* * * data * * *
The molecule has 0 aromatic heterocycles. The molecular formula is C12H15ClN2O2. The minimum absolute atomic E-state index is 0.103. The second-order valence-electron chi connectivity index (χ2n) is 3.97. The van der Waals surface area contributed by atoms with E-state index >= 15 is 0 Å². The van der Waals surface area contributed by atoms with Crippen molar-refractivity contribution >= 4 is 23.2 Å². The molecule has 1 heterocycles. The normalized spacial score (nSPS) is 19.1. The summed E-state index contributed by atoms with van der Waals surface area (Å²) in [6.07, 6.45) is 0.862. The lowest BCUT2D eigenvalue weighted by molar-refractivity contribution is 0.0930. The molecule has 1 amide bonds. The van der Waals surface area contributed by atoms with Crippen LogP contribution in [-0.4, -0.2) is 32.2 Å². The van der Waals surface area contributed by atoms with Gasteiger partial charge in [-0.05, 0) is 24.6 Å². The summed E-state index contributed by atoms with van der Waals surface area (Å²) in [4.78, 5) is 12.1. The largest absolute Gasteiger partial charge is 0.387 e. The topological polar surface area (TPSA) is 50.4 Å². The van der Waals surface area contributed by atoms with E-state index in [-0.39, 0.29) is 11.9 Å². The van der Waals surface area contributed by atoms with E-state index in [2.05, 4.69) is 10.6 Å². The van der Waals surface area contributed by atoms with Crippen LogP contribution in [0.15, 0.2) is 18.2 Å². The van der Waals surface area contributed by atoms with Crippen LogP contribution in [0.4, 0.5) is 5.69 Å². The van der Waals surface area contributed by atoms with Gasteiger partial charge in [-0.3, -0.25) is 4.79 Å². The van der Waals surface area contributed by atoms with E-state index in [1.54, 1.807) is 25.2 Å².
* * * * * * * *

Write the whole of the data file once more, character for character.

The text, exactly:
The molecule has 0 aromatic heterocycles. The molecular formula is C12H15ClN2O2. The minimum absolute atomic E-state index is 0.103. The second-order valence-electron chi connectivity index (χ2n) is 3.97. The van der Waals surface area contributed by atoms with E-state index >= 15 is 0 Å². The van der Waals surface area contributed by atoms with Crippen molar-refractivity contribution >= 4 is 23.2 Å². The molecule has 1 heterocycles. The normalized spacial score (nSPS) is 19.1. The summed E-state index contributed by atoms with van der Waals surface area (Å²) in [6.07, 6.45) is 0.862. The lowest BCUT2D eigenvalue weighted by molar-refractivity contribution is 0.0930. The molecule has 1 amide bonds. The van der Waals surface area contributed by atoms with Crippen LogP contribution in [-0.4, -0.2) is 32.2 Å². The van der Waals surface area contributed by atoms with Gasteiger partial charge in [-0.05, 0) is 24.6 Å². The summed E-state index contributed by atoms with van der Waals surface area (Å²) in [4.78, 5) is 12.1. The largest absolute Gasteiger partial charge is 0.387 e. The topological polar surface area (TPSA) is 50.4 Å². The van der Waals surface area contributed by atoms with E-state index in [-0.39, 0.29) is 11.9 Å². The van der Waals surface area contributed by atoms with E-state index in [2.05, 4.69) is 10.6 Å². The van der Waals surface area contributed by atoms with Crippen LogP contribution in [0.15, 0.2) is 18.2 Å². The van der Waals surface area contributed by atoms with Crippen LogP contribution in [0.4, 0.5) is 5.69 Å². The van der Waals surface area contributed by atoms with Gasteiger partial charge in [-0.3, -0.25) is 4.79 Å². The van der Waals surface area contributed by atoms with E-state index in [1.54, 1.807) is 25.2 Å².